Created on 2021-09-05 at 13:26 PM
Paul Breitner celebrates his 70th birthday today (Sunday). The FC Bayern honorary captain spoke to club magazine ‘51’ about his career, Freddie Mercury and his work with the Munich food bank.
The interview with Paul Breitner
Mr. Breitner, you weren’t even 32 years old when you retired. Was it hard for you to let go?
“I didn’t have to let go because I was happy to retire. In autumn 1980 I extended my contract at FC Bayern by another two years. The duration should’ve actually been longer but I knew it was enough – albeit on the condition that I play the best season of my life up to that point. And I would’ve signed an extension if I hadn’t sat there at Christmas in 1982 and said: This is the moment. It doesn't matter if we won or lost, but what I offered the people was perfect for my terms and my skills, it was rounded. And so I told coach Pal Csernai in January that I was calling it a day.”
"At FC Bayern, you can accept one defeat but then the second time it happens, you’re in trouble."
“Quit while you’re on top” – it’s such a trite saying, but in reality it’s so unusual. Most people in that situation would take another year or two as a pro.
“I tried very early on to want to give 100 percent at every moment. That had nothing to do with my actual performance capability, as I couldn’t always be fully fit during a season. But then on those days, the 70 or 80 per cent was my personal 100 per cent – I wanted to prove that to myself as a youngster. When I was 12, I started training alone four times a week: endurance runs, hurdles, sprints, plus hours of passing against a board to refine my technique. Not to become a professional or world champion someday, but because I noticed that running clears my head and allows me to get on with things. I wanted to get to know myself and I listened to how far I could stretch myself physically and mentally. This still has a liberating effect on me today.”
What did you learn from that?
“That the first 60 or 70 minutes as a professional don’t matter at all, you just underplay them. It’s the last 15, 20 minutes that count. That’s when I have to torture myself and summon one last burst of speed, even though I can’t anymore. I always wanted to keep pushing the limits of that state, in order to be able to turn a game around in the 94th minute. The ‘Bayern luck’ is a popular term among Bayern haters, but it’s completely wrong because it has nothing at all to do with luck. The truth is: at 17 other Bundesliga clubs, you’re consoled when you lose a match. At FC Bayern, you can accept one defeat but then the second time it happens, you’re in trouble. That was made clear to me when I signed my first contract in 1970.”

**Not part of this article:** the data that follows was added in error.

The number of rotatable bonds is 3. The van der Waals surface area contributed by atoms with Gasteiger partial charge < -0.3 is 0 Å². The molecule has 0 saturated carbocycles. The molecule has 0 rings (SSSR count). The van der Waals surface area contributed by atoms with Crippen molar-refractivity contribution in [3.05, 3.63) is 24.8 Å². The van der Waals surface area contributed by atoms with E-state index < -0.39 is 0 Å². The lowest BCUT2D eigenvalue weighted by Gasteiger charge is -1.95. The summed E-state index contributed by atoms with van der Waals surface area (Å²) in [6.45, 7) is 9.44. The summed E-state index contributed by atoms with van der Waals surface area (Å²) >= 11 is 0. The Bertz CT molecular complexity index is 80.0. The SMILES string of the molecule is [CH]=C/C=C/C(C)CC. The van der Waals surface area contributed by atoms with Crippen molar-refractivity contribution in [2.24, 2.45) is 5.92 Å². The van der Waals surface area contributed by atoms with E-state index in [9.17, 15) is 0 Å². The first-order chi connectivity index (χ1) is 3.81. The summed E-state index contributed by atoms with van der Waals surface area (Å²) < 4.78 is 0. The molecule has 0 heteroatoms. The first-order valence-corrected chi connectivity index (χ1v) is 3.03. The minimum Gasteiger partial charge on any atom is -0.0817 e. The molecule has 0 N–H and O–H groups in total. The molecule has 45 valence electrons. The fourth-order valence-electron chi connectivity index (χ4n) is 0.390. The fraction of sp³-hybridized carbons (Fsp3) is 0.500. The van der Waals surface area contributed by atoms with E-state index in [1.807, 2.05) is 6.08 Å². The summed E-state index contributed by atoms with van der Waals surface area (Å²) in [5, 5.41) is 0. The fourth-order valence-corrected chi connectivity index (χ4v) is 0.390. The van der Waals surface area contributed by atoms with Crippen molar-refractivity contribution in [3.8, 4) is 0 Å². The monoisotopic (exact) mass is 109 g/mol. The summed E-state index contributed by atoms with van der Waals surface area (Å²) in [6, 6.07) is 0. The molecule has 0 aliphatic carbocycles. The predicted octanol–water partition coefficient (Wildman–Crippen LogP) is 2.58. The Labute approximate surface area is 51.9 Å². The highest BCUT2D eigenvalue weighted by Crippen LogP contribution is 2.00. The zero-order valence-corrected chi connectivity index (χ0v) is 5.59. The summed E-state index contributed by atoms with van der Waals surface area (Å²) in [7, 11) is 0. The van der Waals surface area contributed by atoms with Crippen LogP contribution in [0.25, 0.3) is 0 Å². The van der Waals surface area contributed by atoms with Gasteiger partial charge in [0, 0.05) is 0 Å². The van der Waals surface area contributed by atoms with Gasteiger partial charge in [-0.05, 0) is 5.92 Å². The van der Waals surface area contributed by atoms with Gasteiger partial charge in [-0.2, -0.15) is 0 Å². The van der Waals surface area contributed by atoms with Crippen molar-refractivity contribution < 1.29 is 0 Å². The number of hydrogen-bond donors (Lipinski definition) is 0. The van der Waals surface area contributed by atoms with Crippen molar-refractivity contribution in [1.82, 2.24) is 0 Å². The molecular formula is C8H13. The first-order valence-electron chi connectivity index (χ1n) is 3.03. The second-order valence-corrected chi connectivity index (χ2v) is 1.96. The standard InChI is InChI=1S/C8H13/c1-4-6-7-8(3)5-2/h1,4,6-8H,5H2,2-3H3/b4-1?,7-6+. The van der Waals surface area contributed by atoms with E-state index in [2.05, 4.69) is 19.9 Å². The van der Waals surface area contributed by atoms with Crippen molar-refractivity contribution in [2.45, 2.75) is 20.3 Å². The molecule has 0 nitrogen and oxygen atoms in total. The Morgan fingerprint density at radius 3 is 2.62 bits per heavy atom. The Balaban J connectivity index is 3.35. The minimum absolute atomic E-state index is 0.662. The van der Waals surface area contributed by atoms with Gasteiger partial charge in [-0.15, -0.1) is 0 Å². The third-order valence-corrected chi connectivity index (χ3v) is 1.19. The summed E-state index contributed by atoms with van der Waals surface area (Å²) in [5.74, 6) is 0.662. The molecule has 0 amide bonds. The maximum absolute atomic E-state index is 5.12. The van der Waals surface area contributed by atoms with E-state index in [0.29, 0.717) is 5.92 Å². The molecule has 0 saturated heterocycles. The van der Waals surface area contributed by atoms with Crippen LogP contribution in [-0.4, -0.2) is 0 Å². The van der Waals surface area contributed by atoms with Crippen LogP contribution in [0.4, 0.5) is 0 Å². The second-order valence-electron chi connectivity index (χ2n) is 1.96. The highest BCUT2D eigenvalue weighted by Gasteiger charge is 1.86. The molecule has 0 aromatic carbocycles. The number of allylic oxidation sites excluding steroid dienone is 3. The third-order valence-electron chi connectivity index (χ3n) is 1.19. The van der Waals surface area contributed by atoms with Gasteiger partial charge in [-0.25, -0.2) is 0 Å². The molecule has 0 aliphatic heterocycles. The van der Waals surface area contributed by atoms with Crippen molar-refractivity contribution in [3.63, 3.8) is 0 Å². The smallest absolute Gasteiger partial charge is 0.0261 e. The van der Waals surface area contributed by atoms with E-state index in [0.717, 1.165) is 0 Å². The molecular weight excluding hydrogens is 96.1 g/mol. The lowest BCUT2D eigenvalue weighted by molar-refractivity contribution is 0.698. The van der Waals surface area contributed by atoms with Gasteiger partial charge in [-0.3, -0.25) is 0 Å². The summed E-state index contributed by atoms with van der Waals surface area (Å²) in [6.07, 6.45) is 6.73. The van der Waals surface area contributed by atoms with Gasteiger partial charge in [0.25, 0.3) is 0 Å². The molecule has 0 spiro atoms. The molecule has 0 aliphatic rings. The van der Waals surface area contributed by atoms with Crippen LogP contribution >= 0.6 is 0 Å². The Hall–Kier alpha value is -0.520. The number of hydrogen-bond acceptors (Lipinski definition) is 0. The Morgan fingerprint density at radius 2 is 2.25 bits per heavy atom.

"I’m not a title vulture, not a football fanatic. But I’m very pleased with what I made out of my talent."
What does it mean to you to be one of four players in the world, along with Zinedine Zidane, Pelé and Vavá, who have scored in two World Cup finals?
“Nothing whatsoever because for me, 1982 doesn’t count. When you lose a World Cup final 3-1, then no one cares who scored the goal. For me the penalty in 1974 counts; the other one means nothing to me. I’m not a title vulture, not a football fanatic. But I’m very pleased with what I made out of my talent, and that I did justice to this talent that millions of others would have liked to have had. I always saw this as an obligation to myself, because even during my playing days, football already had an incredible status in society. I can still remember sitting in a Munich bar with my wife and friends in the early 1980s. Suddenly, someone stood at our table and said that Freddie Mercury – who lived in Munich at the time – was sitting three tables away and would like to meet me. So he came over, shook everyone's hand and said: ‘Mr. Breitner, it's a pleasure to meet you. I am Freddie.’ The frontman of Queen, the greatest entertainer of his time. It's crazy because really the honor was mine (grins).”
You’ve been involved with the Munich food bank for many years. Why’s that so close to your heart?
“It’s just a logical consequence of the post-war poverty that my wife and I experienced ourselves as children. A friend of ours told us about their involvement 14 years ago and that’s when we knew: this is the right thing for us. We want to help on our doorstep because even in affluent Munich there is poverty, particularly among the elderly – although many people are in denial about it. Every Monday we work at our distribution point in the district of Haidhausen, and with very few exceptions during the year, it’s a sacred appointment for me – much more important than 3:30pm on a Saturday. As well as that, I’m a patron of the ‘Malteser Mahlzeitenspenden’, which provides those in need with three-course meals at lunchtime throughout the year and delivers them to their homes. A 365-day provision costs $2,495, we have over 300 people in the greater Munich area.”
Photos: © Magnus Lechner
Watch the big 70th birthday documentary on Paul Breitner from 8:00am ET on Sunday: